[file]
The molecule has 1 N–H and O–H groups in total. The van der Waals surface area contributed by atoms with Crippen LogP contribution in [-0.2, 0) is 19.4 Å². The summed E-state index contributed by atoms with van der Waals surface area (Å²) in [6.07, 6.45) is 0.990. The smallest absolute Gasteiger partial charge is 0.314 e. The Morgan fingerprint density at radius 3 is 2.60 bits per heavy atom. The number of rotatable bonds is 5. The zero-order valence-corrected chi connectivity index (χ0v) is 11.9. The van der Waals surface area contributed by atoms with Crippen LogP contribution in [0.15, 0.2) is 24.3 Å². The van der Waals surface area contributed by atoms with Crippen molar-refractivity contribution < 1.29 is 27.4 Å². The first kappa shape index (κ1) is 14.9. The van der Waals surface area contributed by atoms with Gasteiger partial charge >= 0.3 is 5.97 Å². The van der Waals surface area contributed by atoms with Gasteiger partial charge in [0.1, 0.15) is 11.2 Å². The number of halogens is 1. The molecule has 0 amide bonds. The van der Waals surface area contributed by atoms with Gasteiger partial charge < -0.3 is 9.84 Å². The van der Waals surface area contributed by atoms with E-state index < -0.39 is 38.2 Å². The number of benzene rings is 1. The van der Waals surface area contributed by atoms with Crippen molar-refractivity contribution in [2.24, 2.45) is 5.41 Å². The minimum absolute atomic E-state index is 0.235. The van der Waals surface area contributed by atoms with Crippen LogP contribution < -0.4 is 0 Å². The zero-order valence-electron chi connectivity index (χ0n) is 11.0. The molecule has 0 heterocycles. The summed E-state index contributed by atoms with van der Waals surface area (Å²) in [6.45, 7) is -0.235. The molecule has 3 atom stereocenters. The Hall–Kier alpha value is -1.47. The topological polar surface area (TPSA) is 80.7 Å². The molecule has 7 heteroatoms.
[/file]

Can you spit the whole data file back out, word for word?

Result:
The molecule has 1 N–H and O–H groups in total. The van der Waals surface area contributed by atoms with Crippen LogP contribution in [-0.2, 0) is 19.4 Å². The summed E-state index contributed by atoms with van der Waals surface area (Å²) in [6.07, 6.45) is 0.990. The smallest absolute Gasteiger partial charge is 0.314 e. The Morgan fingerprint density at radius 3 is 2.60 bits per heavy atom. The number of rotatable bonds is 5. The zero-order valence-corrected chi connectivity index (χ0v) is 11.9. The van der Waals surface area contributed by atoms with Crippen LogP contribution in [0.15, 0.2) is 24.3 Å². The van der Waals surface area contributed by atoms with Crippen molar-refractivity contribution < 1.29 is 27.4 Å². The first kappa shape index (κ1) is 14.9. The van der Waals surface area contributed by atoms with Gasteiger partial charge >= 0.3 is 5.97 Å². The van der Waals surface area contributed by atoms with Gasteiger partial charge in [0.1, 0.15) is 11.2 Å². The number of halogens is 1. The molecule has 0 amide bonds. The van der Waals surface area contributed by atoms with Gasteiger partial charge < -0.3 is 9.84 Å². The van der Waals surface area contributed by atoms with E-state index < -0.39 is 38.2 Å². The number of benzene rings is 1. The van der Waals surface area contributed by atoms with Crippen molar-refractivity contribution in [2.24, 2.45) is 5.41 Å². The minimum absolute atomic E-state index is 0.235. The van der Waals surface area contributed by atoms with Crippen LogP contribution < -0.4 is 0 Å². The zero-order valence-electron chi connectivity index (χ0n) is 11.0. The molecule has 0 heterocycles. The summed E-state index contributed by atoms with van der Waals surface area (Å²) in [6.45, 7) is -0.235. The molecule has 3 atom stereocenters. The Hall–Kier alpha value is -1.47. The topological polar surface area (TPSA) is 80.7 Å². The molecule has 7 heteroatoms.